Russia started sending gas to China through mega-pipeline today

The pipeline is a major piece of energy infrastructure that can’t be sanctioned or controlled by the US.

Christian Patterson
2020-12-03
Underground Mall

I’ll start this post quoting from NPR for context, then add my analysis.

NPR writes about this Russia-China gas pipeline:

“When it’s fully completed, the pipeline will span more than 5,000 miles, joining a 3,000-kilometer (1,864 miles) section in Russia with a 5,111-km (3,176 miles) stretch in China, eventually terminating in Shanghai.”

[…]

“Describing the push to create the pipeline, Gazprom CEO Alexei Miller said Monday that the project required 10 new bridges to be built over large rivers, along with more than 100 crossings over small rivers and marshes.

“The 30-year energy agreement relies on a push to convert China’s border city of Heihe from coal to gas, followed by neighboring areas in the northeast.

“China is to import 5 billion cubic meters of natural gas in 2020, ramping up to 38 billion cubic meters annually starting in 2024.

“In Russia, the new pipeline is called the Power of Siberia; in China, media reports are a bit less evocative, referring to it as the China-Russia east-route natural gas pipeline.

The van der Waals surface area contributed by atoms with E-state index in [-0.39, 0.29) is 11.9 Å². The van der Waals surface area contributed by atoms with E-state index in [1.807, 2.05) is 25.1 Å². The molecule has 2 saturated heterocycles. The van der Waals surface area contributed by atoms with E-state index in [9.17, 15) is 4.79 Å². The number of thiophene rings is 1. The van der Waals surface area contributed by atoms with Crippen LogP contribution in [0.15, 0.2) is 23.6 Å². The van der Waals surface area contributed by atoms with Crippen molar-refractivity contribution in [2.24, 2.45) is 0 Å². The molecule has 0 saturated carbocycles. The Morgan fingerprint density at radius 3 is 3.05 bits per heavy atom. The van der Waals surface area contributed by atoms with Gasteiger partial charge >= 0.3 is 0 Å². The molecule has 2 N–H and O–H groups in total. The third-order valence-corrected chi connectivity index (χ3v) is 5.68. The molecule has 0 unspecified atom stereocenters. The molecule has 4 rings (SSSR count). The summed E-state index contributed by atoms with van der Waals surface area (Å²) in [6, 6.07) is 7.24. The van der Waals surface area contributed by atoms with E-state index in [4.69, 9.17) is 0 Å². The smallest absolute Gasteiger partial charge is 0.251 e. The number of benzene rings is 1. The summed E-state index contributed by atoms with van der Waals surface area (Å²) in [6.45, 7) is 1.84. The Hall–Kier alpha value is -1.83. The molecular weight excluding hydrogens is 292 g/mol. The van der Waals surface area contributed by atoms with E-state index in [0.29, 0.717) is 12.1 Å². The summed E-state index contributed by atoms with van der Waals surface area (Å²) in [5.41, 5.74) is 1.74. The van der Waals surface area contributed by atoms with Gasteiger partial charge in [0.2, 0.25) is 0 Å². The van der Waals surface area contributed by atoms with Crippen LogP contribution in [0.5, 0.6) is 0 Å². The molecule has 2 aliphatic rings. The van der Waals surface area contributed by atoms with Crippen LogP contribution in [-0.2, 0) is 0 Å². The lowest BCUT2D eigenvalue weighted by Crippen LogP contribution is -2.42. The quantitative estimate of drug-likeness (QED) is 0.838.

“The pipeline is part of China’s plan to boost its natural gas use to 10% by 2020. But as the state-run media outlet Xinhua reports, the arduous work of stringing together a gas pipeline through tough conditions will now be followed by the task of creating infrastructure and signing up new accounts.”

This seems like fairly innocuous international infrastructure, but it has caused geopolitical rumbling because the US hates when there’s trade deals between other countries, rather than the imperialist, hub-and-spoke model, where everything goes to, and comes from the United States.

However, the US should expect as much from geopolitical rivals like China and Russia.

The thing that’s making the US even more antsy is that Russia has similar pipelines planned that will transfer gas to Germany and Turkey, who are both NATO members.

To Turkey and Germany, it’s kind of a no-brainer to get gas from Russia over the US, simply because it’s much cheaper and easier to send gas through pipelines than it is to ship it overseas.

But for the US, efficiency is rarely a concern when it comes to economics. Economics, to the US, is a realm to enact political plays. Germany getting gas from Russia isn’t just a matter of efficiency, its a political betrayal.

This signals another way in which, as Macron said, “NATO is brain dead”. Read this post on inter-NATO conflict, with France, Turkey, and the US primarily, for more.

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